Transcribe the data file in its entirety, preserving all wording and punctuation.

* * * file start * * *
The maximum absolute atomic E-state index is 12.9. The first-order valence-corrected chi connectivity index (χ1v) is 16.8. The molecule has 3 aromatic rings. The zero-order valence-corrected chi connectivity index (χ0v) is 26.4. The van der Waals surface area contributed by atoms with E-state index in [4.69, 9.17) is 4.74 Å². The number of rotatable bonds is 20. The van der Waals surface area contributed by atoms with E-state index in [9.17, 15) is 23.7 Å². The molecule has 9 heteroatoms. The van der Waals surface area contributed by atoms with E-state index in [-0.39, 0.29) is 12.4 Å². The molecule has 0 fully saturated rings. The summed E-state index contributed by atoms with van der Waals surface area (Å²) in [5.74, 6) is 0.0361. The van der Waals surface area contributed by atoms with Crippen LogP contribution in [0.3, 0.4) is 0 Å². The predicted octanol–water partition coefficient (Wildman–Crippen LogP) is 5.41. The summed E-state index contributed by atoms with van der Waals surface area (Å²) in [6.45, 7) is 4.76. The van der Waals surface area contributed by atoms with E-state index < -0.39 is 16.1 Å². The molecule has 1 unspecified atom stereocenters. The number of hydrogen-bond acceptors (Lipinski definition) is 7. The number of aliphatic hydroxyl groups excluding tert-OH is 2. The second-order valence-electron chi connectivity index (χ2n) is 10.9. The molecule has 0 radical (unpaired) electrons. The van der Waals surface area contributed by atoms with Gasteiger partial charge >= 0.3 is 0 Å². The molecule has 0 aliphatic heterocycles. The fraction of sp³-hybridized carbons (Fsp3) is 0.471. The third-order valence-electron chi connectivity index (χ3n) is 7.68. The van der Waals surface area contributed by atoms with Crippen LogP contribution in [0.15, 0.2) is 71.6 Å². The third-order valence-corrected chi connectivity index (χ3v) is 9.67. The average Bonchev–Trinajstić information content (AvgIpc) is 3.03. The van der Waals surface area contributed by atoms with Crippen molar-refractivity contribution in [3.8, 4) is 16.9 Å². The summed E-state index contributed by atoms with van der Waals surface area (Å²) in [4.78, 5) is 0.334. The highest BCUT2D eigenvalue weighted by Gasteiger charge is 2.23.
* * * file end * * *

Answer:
The maximum absolute atomic E-state index is 12.9. The first-order valence-corrected chi connectivity index (χ1v) is 16.8. The molecule has 3 aromatic rings. The zero-order valence-corrected chi connectivity index (χ0v) is 26.4. The van der Waals surface area contributed by atoms with E-state index in [4.69, 9.17) is 4.74 Å². The number of rotatable bonds is 20. The van der Waals surface area contributed by atoms with E-state index in [9.17, 15) is 23.7 Å². The molecule has 9 heteroatoms. The van der Waals surface area contributed by atoms with E-state index in [-0.39, 0.29) is 12.4 Å². The molecule has 0 fully saturated rings. The summed E-state index contributed by atoms with van der Waals surface area (Å²) in [5.74, 6) is 0.0361. The van der Waals surface area contributed by atoms with Crippen LogP contribution in [0.3, 0.4) is 0 Å². The predicted octanol–water partition coefficient (Wildman–Crippen LogP) is 5.41. The summed E-state index contributed by atoms with van der Waals surface area (Å²) in [6.45, 7) is 4.76. The van der Waals surface area contributed by atoms with E-state index < -0.39 is 16.1 Å². The molecule has 1 unspecified atom stereocenters. The number of hydrogen-bond acceptors (Lipinski definition) is 7. The number of aliphatic hydroxyl groups excluding tert-OH is 2. The second-order valence-electron chi connectivity index (χ2n) is 10.9. The molecule has 0 radical (unpaired) electrons. The van der Waals surface area contributed by atoms with Gasteiger partial charge >= 0.3 is 0 Å². The molecule has 0 aliphatic heterocycles. The fraction of sp³-hybridized carbons (Fsp3) is 0.471. The third-order valence-electron chi connectivity index (χ3n) is 7.68. The van der Waals surface area contributed by atoms with Crippen LogP contribution in [0.15, 0.2) is 71.6 Å². The third-order valence-corrected chi connectivity index (χ3v) is 9.67. The average Bonchev–Trinajstić information content (AvgIpc) is 3.03. The van der Waals surface area contributed by atoms with Crippen molar-refractivity contribution in [3.8, 4) is 16.9 Å². The summed E-state index contributed by atoms with van der Waals surface area (Å²) in [4.78, 5) is 0.334. The highest BCUT2D eigenvalue weighted by Gasteiger charge is 2.23.